Welcome back to R/W, our weekend collaborative linkblog about language, literacy, and learning!
Steven Pinker has a new book out, The Sense of Style: The Thinking Person’s Guide to Writing in the 21st Century, and Mother Jones likes it a lot. They’re geeking out over it and Pinker’s revelation that according to science, blah-de-blah grammar rules aren’t a thing.
He’s right, of course, and so is Mother Jones. Science, linguistics to be specific as well as a host of associated disciplines, doesn’t provide back up to those finicky grammar rules that your grade school teacher tried to drill into you.
So yeah, they’re right, but not for the reasons Mother Jones cites. The framing, boo bears.
Those grammar rules that are anything but intuitive? That just seem like stuffy nonsense? Things like, don’t split an infinitive, or start a sentence with a conjunction, or end sentences with a preposition? They aren’t rules of English grammar, they’re matters of traditional style, Latin grammar rules imposed on a language that was thought to be of low cultural value.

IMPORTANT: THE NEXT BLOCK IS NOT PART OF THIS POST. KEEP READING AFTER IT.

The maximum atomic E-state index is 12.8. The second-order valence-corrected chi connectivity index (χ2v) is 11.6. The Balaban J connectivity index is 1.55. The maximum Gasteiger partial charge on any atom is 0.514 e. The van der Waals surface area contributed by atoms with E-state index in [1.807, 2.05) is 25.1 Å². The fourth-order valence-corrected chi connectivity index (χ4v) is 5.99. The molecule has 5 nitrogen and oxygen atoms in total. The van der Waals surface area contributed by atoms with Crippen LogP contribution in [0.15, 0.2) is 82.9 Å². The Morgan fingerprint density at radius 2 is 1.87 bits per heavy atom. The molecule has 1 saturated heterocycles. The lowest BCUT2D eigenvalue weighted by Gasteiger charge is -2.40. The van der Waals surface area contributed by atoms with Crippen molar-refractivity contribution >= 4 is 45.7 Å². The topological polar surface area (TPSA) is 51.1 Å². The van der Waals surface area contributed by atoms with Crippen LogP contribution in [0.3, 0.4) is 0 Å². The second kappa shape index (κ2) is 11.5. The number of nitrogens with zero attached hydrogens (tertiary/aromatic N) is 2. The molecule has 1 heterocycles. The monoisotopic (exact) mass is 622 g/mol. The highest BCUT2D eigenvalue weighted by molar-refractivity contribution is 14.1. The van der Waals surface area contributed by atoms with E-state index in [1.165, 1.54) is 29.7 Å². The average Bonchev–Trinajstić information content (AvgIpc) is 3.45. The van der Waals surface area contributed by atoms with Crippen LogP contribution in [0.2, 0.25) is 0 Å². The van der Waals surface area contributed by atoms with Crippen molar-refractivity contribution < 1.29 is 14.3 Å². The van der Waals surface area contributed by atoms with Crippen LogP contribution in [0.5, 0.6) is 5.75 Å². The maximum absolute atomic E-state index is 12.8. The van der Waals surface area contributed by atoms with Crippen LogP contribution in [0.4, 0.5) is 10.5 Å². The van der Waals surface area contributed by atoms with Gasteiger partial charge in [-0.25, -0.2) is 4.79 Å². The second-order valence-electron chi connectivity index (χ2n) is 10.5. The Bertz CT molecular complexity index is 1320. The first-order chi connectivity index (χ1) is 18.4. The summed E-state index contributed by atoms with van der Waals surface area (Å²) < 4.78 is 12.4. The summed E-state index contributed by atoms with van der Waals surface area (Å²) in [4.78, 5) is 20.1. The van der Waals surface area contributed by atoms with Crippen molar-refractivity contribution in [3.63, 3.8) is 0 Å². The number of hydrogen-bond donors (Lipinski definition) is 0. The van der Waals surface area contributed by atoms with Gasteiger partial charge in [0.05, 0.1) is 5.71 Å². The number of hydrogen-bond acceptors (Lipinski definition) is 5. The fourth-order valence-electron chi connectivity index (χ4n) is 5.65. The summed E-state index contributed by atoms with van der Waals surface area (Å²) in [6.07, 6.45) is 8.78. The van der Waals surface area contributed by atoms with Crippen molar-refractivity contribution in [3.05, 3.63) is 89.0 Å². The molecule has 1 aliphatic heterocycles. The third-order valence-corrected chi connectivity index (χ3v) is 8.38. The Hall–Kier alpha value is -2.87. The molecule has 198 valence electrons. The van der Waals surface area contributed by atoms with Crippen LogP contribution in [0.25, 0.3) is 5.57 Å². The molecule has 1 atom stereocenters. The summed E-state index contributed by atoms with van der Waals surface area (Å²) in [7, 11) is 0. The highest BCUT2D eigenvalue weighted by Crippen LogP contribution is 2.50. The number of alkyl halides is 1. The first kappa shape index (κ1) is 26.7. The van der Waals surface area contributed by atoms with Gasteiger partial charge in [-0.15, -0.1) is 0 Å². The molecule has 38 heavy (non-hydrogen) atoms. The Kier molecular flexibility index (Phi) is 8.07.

It’s not that science trumps grammar — grammar is a part of the science of linguistics — it’s that those “rules” are ahistorical flimflam, class markers meant to divide us — everyday English speakers who have an intuitive grasp of the language’s character — from them.
Go ahead, split the infinitive, go wild with prepositions, and employ conjunctions where you will. It’s class warfare!
Calling all book and font nerds and book-font nerds! Penguin and typographer Jessica Hische redesigned a series of bookcovers for classics ranging from A-Z. My personal favorites are Cather’s, Flaubert’s, Melville’s, and Steinbeck’s. I can just imagine this beautiful collection sitting on the shelves of my future library with hidden passage. Hische also details her creative process which was interesting to read. Take a look here.
Hische talks about how the books inspired her designs over at Buzzfeed.